My strategy for Stony Silence was basically "I hope they don’t have it!"

I think I can do better than that in the future…

One other thing that I noticed was that I really did not care about my opponent’s creatures at all. All of my creatures are evasive, and most decks are not fast enough to race me, so basically a Tarmogoyf is a brick unless they also have three removal spells to shore up the race.

The only creature I realistically care about is Spirit tokens from Lingering Souls, and I would gladly trade a Spell Pierce for the first half of that card!

Also, all of the cards on my "Mirrodin’s public enemy #1 list" are noncreature spells.

Once I got to actually play the deck and see how things work, the answer became pretty obvious to me:

"No spells for you."

Spell Pierce answers basically every single card that I could ever care about having played against me in Modern, and I believe it is good enough to play in the maindeck.

Also, most of the time countering one of there spells is going to be better than one of your own spells. Countering a Bolt (or, God forbid, Electrolyze) on a creature wearing Plating is likely to win the game on the spot. Countering a Stony Silence, Cryptic Command, or Shatterstorm also probably ends the game.

Here is the list that I would play tomorrow if I went to a tournament:

Against a lot of decks my Thoughtseizes were awesome, and in most of my matchups I wanted to board in Spell Pierce.

I really like how against combo decks Affinity can just have Spell Pierces and Thoughtseizes and essentially be super hateful.

It didn’t punish me at the tournament, but my list had no way to interact with the graveyard.

"Take that, Living End."

Living End, Dredge, and Goryo’s Vengeance are all decks, and I’m sure at some point these cards will easily earn their keep.

"No Infinity Faeries for you!!!"

This combo breaks up every iteration of the Infinity Faeries combo from U/R Splinter Twin. It makes all of their Deceiver Exarch tokens 0/3 and outright kills Pestermite tokens.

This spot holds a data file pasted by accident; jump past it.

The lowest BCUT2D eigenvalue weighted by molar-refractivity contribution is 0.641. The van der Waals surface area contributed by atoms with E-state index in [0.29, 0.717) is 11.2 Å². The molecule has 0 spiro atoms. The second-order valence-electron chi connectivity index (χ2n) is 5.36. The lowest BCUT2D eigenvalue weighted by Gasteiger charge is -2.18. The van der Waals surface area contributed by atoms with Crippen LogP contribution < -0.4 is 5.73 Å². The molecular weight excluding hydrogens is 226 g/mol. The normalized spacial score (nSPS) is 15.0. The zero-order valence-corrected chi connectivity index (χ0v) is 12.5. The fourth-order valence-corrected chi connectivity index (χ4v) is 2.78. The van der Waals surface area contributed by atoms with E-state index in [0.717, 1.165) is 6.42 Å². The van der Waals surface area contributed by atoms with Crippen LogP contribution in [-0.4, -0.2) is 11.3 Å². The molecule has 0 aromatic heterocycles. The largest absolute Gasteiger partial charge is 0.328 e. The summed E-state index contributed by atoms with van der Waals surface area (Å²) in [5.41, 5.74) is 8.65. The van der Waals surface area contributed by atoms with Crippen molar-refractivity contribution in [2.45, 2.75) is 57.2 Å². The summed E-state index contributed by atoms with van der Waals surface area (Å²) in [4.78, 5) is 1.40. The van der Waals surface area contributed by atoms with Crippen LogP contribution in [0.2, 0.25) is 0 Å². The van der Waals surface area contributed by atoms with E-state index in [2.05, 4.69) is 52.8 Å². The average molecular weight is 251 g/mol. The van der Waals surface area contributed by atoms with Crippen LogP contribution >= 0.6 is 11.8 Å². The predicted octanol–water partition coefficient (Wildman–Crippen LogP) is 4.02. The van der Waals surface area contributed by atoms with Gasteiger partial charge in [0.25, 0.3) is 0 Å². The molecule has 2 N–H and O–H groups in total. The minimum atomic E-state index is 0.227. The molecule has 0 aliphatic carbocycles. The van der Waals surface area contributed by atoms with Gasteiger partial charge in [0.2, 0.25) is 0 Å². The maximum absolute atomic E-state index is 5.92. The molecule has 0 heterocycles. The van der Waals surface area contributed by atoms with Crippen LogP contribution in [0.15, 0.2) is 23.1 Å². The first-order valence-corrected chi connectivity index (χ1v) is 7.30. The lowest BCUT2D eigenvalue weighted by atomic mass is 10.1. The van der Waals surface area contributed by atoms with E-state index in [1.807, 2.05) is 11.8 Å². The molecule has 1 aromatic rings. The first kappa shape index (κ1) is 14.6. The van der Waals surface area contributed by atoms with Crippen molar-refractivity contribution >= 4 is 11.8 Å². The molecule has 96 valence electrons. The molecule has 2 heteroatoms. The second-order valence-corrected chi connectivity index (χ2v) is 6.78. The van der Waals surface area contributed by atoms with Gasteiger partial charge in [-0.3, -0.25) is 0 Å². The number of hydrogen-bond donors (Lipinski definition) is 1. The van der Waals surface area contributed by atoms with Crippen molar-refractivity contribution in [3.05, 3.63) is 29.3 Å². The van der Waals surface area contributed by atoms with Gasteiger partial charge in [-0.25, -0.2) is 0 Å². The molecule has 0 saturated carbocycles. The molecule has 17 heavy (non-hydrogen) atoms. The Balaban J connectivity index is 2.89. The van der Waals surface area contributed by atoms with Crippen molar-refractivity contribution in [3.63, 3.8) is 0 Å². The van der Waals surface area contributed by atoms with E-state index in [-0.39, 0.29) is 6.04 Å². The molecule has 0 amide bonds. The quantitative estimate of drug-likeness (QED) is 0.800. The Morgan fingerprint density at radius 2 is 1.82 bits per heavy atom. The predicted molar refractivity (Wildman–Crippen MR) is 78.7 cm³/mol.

Also, there are just straight Token decks out there…

Take that, Lingering Souls!

Here is what I played against at the Grand Prix and how I fared.

R1: Bye
R2: Bye
R3: Bye
R4: Jund with White, Lost 1-2 (Stony Silence)
R5: Jund, with White, Won 2-1
R6: G/U Infect, Lost 1-2 (Hurkyl’s Recall)
R7: G/R Tron, Won 2-0
R8: Affinity, Won 2-1
R9: Jund, Won 2-0
R10: Jund, Won 2-1
R11: Jund, Won 2-0
R12: U/W/R Control, Won 2-1
R13: Scapeshift, Won 2-0
R14: U/W Control, Lost 0-2 (Wrath of God, Stony Silence)
R15: Affinity, Intentional Draw (into Top 32)

I noticed that my play in general got better as the tournament went on but also that I made subtle mistakes throughout the tournament. It would be generous to say my play was at 90% proficiency with the deck, which is something I find very exciting about the deck as a choice.

If I continue to practice and learn the nuances of the deck, I believe my results could become even better, which is a strong selling point for any deck.

It rewards you for playing well but is powerful enough to win even if you don’t!

It seems like the perfect deck for anyone just getting into the format since it is so good that a player learning the deck can still win with it. Also, if one sticks with it and masters it, the deck has a lot of upside.

I sat down for round 9 (which was a win and in match) and my opponent said, "Oh man, this is going to be rough! You probably have some super spicy brew." I won the die roll and spewed out a bunch of Ornithopters on the first turn and a Cranial Plating!

"Nope, just jammin’ Ari’s Antiquities Ornithopters today!"

Affinity is an amazing deck, and I would strongly advise players to take it for a test drive.

But beware: once you cast Ornithopter, you can never go back again!!!

I have the melody of the Katy Perry song "I Kissed A Girl" in my head with the lyric changed to:

"I cast a Memnite and liked it!"